A decade ago, the cellist Anton Lukoszevieze was reading Gene Santoro’s magisterial biography of Charles Mingus, Myself When I Am Real, when a brief mention of a forgotten, maybe even lost composition captured his imagination. Mingus’s String Quartet No.1 was performed for the first and, during his lifetime, only time at the Whitney Museum in New York in 1972. It wasn’t recorded. Lukoszevieze got copies of the sheet music from the Mingus papers housed at the Library of Congress in Washington DC and discovered that, true to form, Mingus had rewritten the rulebook, including a part for voice and trading one of a conventional string quartet’s violins for a second cello.
In May 2002, the free jazz pianist Cecil Taylor performed at the Barbican with the post-minimalist classical ensemble Bang on a Can All-Stars. I managed to slip backstage during the rehearsal. It was tense. Taylor, wearing a dressing gown and pink fluffy slippers, was in the process of firing half the ensemble. Bang on a Can’s keyboard player had already gone, and a procession of other players would soon follow. Their sin seemed to have been to read Taylor’s graphic sketch for how the evening’s music might evolve too literally. With the concert itself underway, Taylor ritualistically shredded his sketch and encouraged the remaining Bang on a Can musicians to do the same: they were going to have to improvise. A hapless guitarist threw a rock riff at Taylor, which he immediately bounced back as an open-ended question: is that the best you can do? Then he turned his back on the ensemble and carved out a cavernous wall of sound with his own drummer, Tony Oxley.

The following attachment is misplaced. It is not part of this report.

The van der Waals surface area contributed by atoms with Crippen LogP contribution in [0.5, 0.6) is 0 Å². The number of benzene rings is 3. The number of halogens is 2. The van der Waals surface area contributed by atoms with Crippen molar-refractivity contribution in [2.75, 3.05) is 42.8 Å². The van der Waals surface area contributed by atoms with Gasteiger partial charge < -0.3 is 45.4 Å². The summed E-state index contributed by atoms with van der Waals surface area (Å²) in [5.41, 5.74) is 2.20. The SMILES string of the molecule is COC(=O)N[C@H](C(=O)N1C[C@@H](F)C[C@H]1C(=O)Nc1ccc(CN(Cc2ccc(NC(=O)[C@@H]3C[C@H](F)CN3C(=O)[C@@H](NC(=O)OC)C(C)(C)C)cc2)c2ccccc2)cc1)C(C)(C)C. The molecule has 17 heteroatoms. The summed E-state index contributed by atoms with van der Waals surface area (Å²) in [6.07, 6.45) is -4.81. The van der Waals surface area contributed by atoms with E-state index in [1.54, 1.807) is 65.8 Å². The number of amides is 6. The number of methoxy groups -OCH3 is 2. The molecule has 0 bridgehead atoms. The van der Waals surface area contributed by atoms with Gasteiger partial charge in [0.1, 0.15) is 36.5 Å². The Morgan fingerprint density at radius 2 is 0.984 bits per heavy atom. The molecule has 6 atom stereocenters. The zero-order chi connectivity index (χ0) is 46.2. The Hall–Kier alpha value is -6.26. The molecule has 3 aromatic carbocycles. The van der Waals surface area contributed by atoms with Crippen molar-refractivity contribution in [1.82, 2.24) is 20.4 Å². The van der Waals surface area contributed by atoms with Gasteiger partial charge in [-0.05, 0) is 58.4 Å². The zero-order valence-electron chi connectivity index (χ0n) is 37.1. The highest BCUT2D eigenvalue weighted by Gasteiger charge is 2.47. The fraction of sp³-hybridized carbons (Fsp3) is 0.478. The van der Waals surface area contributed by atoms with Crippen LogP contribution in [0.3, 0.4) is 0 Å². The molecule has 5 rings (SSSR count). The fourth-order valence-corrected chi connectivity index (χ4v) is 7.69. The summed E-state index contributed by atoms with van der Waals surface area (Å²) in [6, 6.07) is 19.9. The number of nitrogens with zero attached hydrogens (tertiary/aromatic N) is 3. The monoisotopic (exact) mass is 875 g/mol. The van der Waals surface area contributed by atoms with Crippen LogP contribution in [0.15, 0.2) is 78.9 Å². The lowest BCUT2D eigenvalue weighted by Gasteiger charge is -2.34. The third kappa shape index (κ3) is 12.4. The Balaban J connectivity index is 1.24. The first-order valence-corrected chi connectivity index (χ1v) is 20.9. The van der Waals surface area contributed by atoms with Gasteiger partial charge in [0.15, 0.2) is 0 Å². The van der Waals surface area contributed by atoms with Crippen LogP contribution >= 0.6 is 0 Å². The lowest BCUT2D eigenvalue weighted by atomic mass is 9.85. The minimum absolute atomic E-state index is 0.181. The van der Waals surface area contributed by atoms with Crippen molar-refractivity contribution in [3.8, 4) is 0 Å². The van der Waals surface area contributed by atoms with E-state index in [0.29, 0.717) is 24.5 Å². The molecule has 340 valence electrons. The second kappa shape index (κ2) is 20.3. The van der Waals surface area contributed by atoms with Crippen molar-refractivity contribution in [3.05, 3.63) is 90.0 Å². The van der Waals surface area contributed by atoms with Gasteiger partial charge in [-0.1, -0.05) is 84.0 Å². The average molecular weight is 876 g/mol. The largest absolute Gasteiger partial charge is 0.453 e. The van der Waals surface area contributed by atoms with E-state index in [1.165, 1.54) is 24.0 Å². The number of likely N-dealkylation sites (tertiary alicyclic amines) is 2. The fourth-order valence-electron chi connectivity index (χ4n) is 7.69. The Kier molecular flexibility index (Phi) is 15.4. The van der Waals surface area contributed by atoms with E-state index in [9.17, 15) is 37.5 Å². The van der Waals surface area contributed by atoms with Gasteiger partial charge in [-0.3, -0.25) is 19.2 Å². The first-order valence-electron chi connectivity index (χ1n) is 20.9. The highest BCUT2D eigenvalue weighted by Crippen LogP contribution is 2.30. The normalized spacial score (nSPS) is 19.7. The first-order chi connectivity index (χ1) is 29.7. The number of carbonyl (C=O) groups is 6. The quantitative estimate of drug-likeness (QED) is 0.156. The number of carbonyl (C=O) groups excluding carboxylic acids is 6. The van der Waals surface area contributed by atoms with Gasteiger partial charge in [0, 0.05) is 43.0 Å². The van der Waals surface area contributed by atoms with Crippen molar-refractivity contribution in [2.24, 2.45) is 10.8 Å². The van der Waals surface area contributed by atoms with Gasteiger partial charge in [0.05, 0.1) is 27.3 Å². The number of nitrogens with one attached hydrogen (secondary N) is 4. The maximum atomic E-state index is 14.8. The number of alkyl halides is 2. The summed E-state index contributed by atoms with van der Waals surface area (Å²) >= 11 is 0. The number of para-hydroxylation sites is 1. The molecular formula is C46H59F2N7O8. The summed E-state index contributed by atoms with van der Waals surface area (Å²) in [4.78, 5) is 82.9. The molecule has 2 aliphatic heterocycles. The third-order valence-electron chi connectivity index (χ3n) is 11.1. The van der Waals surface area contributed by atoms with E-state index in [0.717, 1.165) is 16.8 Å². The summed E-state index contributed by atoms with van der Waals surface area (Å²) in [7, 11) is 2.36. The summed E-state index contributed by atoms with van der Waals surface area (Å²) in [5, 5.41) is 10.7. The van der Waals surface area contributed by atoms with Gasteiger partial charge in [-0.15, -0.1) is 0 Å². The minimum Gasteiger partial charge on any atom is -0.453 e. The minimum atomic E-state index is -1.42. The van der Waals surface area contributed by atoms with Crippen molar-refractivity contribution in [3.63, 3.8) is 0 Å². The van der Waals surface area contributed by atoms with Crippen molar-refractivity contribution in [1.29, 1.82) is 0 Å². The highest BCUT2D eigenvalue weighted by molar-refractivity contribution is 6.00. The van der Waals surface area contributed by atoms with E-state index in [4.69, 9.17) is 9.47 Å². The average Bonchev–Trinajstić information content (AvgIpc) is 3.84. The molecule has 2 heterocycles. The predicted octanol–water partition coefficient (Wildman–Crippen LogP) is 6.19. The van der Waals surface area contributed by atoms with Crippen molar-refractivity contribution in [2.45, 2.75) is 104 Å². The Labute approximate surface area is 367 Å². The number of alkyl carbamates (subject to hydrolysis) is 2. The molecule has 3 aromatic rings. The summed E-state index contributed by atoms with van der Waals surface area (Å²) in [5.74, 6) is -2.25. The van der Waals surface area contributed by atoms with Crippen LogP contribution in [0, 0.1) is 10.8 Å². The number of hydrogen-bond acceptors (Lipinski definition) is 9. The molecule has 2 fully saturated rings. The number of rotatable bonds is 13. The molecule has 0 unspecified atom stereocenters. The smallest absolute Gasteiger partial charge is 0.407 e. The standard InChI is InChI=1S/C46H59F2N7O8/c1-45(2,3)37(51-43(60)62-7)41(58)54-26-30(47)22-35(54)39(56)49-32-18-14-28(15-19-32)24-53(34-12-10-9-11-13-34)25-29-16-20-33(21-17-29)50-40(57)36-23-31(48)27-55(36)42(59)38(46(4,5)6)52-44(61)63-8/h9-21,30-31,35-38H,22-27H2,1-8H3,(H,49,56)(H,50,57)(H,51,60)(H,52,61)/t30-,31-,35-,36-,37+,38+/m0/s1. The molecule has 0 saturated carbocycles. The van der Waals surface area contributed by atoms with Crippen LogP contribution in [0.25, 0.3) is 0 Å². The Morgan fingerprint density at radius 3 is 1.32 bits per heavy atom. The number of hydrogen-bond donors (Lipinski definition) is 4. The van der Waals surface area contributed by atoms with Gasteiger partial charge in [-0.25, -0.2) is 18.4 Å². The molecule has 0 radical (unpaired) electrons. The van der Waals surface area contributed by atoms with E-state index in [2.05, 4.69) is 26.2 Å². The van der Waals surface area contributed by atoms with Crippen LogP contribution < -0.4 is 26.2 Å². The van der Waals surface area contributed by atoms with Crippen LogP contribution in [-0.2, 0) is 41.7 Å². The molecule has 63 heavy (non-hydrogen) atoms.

In the spring of 2015, in the library of St Petersburg Conservatoire, a score by Igor Stravinsky unheard since its first performance in 1909 was rediscovered among discarded bundles of music. Stravinsky had always considered his orchestral Chant funèbre the finest piece he had written before the three ballet scores that elevated him to fame: The Firebird (1909-10), Petrushka (1910-1911) and The Rite of Spring (1911-13). The funeral song was composed quickly, during the summer of 1908, as a memorial for his composition teacher, Nikolai Rimsky-Korsakov. After the premiere, Stravinsky lost the performance materials and came to assume that, between the Russian Revolution and his later airbrushing by Stalin, they had been destroyed.
Kraftwerk Berlin was opened as a performance venue in 2006, in the old Mitte CHP Plant, a power station built in East Berlin in the early 1960s and abandoned in 1997. On a recent Saturday evening, as the time crept towards midnight, I lay on a canvas camp bed in the middle of the turbine hall listening to Alvin Lucier perform his pioneering piece of sound art, I am sitting in a room.